“Show my monthly expenses,” I commanded, and a sickeningly long list appeared on top of the swirling floral pattern. I ran my hand down the cool wall, dizzy at the thought of losing access to everything that made my life tolerable, and horrified by the realization that if I didn’t cancel most of these services right now I’d be out of credits in less than a month.

Half an hour of slicing my finger through hair appointments, gym memberships, premium data access channels, spa treatments, VIP club passes, bar memberships, recreational drug deliveries and many other essentials, and I’d pared down my expenses enough to allow me to pay rent for four months.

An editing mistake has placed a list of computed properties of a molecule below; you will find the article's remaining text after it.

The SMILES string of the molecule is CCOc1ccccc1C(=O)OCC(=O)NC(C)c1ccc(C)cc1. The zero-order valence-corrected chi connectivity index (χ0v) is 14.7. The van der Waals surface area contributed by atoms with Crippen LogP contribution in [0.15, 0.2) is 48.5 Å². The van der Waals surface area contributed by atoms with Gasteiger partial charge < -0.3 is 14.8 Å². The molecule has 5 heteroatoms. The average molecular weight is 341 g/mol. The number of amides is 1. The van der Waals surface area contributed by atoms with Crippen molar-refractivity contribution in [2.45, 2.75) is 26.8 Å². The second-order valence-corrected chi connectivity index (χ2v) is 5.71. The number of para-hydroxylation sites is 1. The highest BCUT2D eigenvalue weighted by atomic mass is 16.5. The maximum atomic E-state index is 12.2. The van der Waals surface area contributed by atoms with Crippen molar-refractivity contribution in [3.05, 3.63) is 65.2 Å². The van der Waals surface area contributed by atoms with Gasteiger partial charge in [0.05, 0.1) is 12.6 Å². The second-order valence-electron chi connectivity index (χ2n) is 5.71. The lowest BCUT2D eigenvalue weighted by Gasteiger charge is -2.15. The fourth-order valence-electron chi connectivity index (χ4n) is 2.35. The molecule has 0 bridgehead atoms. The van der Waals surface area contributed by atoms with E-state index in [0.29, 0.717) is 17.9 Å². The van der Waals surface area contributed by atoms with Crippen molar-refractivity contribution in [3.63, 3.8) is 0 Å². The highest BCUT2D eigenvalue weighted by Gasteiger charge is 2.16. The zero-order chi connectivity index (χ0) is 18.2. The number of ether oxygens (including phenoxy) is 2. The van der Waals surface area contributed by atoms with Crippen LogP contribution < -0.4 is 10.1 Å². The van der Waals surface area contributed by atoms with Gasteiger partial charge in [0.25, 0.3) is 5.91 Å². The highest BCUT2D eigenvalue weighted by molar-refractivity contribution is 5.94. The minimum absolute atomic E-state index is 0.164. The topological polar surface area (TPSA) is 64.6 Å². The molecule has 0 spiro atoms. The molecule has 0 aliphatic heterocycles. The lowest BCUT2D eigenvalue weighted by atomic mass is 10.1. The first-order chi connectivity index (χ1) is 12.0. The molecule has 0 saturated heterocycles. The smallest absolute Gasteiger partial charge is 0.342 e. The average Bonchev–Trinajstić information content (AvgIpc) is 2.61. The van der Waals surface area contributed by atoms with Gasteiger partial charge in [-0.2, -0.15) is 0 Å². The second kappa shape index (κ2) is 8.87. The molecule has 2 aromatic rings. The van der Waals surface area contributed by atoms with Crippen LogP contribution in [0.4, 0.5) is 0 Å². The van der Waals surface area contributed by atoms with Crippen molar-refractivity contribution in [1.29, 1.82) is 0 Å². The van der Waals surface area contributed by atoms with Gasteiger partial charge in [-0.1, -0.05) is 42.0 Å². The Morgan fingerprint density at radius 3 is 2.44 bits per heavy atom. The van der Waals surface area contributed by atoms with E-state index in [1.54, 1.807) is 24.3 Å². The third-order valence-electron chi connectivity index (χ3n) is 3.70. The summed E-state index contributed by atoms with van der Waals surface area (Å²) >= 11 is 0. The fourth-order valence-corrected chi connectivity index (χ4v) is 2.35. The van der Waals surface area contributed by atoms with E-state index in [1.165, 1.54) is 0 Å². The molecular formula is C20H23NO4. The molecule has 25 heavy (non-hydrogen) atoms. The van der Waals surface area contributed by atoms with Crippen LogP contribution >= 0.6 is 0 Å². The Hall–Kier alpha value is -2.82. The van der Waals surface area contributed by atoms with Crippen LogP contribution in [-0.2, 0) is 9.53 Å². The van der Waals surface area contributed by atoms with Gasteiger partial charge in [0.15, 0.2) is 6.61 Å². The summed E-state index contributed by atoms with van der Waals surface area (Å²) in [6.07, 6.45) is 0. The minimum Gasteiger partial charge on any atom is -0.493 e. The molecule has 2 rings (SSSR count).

My wallpaper disappeared. I’d forgotten it was part of the 20th century art and design data pack I’d just unsubscribed from. The whiteness was overwhelming.

I went to the bathroom, opened the drug drawer and dug my hand into the confetti of colorful foils and packages. I pulled some Baby Janes from the mess, popped one pill out of the silver six pack and swallowed it with tepid tap water.

I waited for the drug to kick in on the lounge chair on the balcony. The quality of the view from my high-floor apartment varied with the light and now, at noon, the mountains beyond the city were flat and featureless. A distorted reflection of Han tower zigzagged down the windows of the building across the street. I’d trained my glasses to automatically erase this eyesore, but I wasn’t wearing them.

The Baby Jane eased its way into my system slowly, an I.V. of warm honey. I sank into the soft cushions and shut my eyes. My panic receded and my spinning mind slowed. I couldn’t worry about my future now even if I wanted to, and I didn’t.